I think the most flagrant example of this was in 2004, when the Presidential election came down to two members of the Skull & Bones society: Bush Jr. and John Kerry. “Groan”, you might be thinking, “Here come the conspiracy theories.” C’mon. You mean to tell me that out of all the possible politicians in the USA who were gunning for the Presidency, the election came down to two members of a tiny and secretive organization that inducts only 15 people per year? Does that not make you scratch your head at least a little?

Most Americans have never heard of the Council on Foreign Relations (CFR); and yet nearly all of America’s elite politicians and bureaucrats have at some time in their lives been a member of, or at least closely associated with, the CFR. Check any high-powered government position, and you’ll likely find that the current occupant is a CFR member, or that a CFR member has usually dominated the position. This is true for every member of the Cabinet and in every high-level bureaucracy. The same goes with the Trilateral Commission. Ultimately, CFR and Trilateral Commission members end up in the Cabinet of every single Presidency, Republican and Democrat alike.

Don’t believe me? Guess how many Trilateral Commission members Obama appointed to his Cabinet.

He appointed 11.

Sounds like change we could believe in.

The Establishment gets their man, or woman, almost every time. And this time, I think they’ll get either Clinton or Bush. To them, it does not necessarily matter which.

The only President since Harding to come from outside the Establishment was Reagan. But Reagan took on Bush Sr. as Vice President (another Skull & Bones member). He took on James Baker III ( a hardcore establishment man) as his Chief of Staff. The Establishment may not have had Reagan directly, but they had everyone else. This was comfortable enough for them.

My main point is this: having faith in national politics to “make America great again”, as mainstream conservatives are wont to say, is a loser’s game. It’s not enough to just be angry. That anger has to be channeled in a way that will fundamentally reform the system. I do not think national politics are the constructive avenue to do this. I think mainstream conservatives would like to imagine that funneling anger into national politics is all that is required to enact positive change as opposed to solutions which require actual lifestyle choices and genuine sacrifice, such as pulling kids out of the liberal-dominated public schools en masse. They like to imagine that all it takes is to get the right guy in White House to “make America great again”. But actually take action in their own lifestyle to fight the negative trends and influences at work? Perish the thought. Voters would much rather just vote for the next gaggle of CFR and Trilateral Commission members to run the show.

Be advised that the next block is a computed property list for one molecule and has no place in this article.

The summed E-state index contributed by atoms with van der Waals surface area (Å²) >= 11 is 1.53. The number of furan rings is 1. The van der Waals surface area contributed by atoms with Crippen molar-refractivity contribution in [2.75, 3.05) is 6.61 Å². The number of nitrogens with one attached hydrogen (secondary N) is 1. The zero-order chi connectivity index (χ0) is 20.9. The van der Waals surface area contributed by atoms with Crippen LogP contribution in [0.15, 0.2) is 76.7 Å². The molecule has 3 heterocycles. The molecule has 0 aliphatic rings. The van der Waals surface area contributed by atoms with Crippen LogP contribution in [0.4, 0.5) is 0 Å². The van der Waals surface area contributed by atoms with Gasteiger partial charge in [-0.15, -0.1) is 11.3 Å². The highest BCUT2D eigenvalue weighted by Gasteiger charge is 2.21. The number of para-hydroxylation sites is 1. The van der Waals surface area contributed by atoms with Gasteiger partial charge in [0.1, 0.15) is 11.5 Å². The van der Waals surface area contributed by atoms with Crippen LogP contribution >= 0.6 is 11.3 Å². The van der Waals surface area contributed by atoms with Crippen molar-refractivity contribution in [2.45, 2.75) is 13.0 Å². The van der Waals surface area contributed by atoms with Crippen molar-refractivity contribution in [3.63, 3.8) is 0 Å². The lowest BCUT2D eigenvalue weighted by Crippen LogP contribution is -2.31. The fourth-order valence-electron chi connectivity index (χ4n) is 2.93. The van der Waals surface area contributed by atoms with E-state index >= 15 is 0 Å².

The faces and names change. The slogans shift. The yard signs come and go. But the basic nature of the US governmental system does not change. Republican voters do not realize just how futile these political efforts are. Case in point: Ronald Reagan, undoubtedly the most conservative President of the 20th century, still gave us higher levels of debt and spending by the time he left office then when he first entered. Reagan was surely more conservative ideologically than the mainstream Republican Establishment today. If Reagan couldn’t do it, then I can assure you: nobody less conservative than Reagan will have any meaningful positive impact. It will be business as usual.

When the total bankruptcy of the US government is finally upon us, it will generate more anger than ever before. Of all times for anger to be channeled in a constructive fashion, that will be the time. Who will be up to the task?